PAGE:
wifi_stats_stations. The two former specify which interfaces to gather statistics from. These are paired with the hostnames, and so must contain the same number of elements (also comma-separated) as the
_hostsvariables. To specify multiple interfaces on the same host, duplicate the hostname. The
wifi_stats_stationsparameter specifies MAC addresses of stations to gather statistics for. This list is the same for all hosts, but only stations present in debugfs on each host are actually captured.
The qdisc stats gather statistics output from
tc -s, while the WiFi stats gather statistics from debugfs. These are gathered by looping in a shell script; however, for better performance, the
wifistats_iterateprogrammes available in the
misc/directory of the source code tarball can be installed. On low-powered systems this can be critical to get correct statistics. The helper programmes are packaged for LEDE/OpenWrt in the
These are used to define one or more extra host names that will receive a ping flow while a test is run. The
ping_hostsvariable simply specifies hostnames to ping (several can be specified by separating them with commas). The
ping_local_bindsvariable sets local IP address(es) to bind to for the extra ping flows. If specified, it must contain the same number of local addresses as the number of ping hosts. The same local address can be specified multiple times, however. The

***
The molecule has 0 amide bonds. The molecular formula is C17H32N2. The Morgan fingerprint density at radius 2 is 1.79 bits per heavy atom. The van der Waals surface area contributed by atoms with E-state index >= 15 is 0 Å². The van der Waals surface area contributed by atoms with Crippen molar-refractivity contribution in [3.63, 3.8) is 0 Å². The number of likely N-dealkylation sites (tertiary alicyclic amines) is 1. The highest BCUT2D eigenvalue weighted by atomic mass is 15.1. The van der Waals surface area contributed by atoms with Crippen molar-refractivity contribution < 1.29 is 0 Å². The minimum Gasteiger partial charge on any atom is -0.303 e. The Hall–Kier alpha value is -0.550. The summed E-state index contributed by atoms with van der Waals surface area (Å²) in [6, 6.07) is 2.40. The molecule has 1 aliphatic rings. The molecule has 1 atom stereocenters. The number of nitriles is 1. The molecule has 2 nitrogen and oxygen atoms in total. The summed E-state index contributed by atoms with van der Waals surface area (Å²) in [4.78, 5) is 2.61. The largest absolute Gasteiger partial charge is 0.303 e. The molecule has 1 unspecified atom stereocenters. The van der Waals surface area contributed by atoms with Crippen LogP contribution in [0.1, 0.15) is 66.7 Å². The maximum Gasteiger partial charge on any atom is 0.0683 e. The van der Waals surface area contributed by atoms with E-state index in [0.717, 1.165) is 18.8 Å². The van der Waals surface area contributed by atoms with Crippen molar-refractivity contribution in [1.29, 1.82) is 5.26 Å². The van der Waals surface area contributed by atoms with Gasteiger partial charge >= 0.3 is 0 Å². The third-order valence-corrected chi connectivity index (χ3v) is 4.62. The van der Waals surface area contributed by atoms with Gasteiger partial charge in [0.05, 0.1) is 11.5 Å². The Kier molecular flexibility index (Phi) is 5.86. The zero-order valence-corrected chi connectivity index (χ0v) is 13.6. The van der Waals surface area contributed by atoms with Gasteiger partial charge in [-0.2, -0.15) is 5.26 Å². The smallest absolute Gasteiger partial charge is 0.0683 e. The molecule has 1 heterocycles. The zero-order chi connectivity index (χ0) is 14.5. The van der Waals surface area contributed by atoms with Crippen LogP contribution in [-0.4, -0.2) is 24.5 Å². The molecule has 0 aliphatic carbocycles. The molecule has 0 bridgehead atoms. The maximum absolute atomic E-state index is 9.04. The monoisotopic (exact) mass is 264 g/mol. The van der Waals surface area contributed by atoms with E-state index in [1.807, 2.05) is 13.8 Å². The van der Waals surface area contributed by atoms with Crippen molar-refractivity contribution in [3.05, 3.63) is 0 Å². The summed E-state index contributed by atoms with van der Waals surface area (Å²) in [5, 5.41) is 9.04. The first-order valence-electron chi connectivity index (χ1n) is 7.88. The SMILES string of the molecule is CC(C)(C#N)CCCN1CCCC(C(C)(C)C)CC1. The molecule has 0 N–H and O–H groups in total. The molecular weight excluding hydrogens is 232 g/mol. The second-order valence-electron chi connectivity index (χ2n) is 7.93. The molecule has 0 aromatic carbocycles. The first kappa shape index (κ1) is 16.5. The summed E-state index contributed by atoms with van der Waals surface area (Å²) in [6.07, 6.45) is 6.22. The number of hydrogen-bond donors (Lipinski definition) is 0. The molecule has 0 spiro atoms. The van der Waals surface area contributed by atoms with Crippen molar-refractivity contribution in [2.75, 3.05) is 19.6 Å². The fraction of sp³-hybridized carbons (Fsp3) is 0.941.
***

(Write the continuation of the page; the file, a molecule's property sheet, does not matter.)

ping_labelsvariable is used to label each of the ping flows; if not specified, Flent will create a default label based on the target hostname for each flow.
Similar to the ping variants above, these parameters specify a hostname that will receive a VoIP test. However, unlike the ping parameters, only one hostname can be specified for VoIP tests, and that end-host needs to have either D-ITG (and the control server) or the IRTT server running. The marking setting controls which DiffServ marking is applied to the VoIP flow and defaults to no marking being set.
Hostnames to use for the control connections for the
rtt_fair*tests. Comma-separated. If specified, it must contain as many hostnames as the number of target hostnames specified for the test.
Flow markings to use for each of the flows in the
rtt_fair*tests. Comma-separated values of markings understood by Netperf (such as “CS0”). Only supports setting the same marking on both the upstream and downstream packets of each flow (so no “CS0,CS0” setting as can be used for Netperf). If not set, defaults to CS0 (best effort). If set, each value corresponds to a flow, and any extra flows will be set to CS0. By default each flow will be labelled according to its marking; to override these labels, use the
Specify a per-stream delay (in seconds) for the different streams started up by a test. Use commas to separate values for the different streams. This can be used to create tests with staggered start times, for example to test TCP flow startup convergence times. What exactly constitutes a stream depends on the test. For example, the rtt_fair* tests considers each hostname a stream, whether or not there is one or two flows going to that host.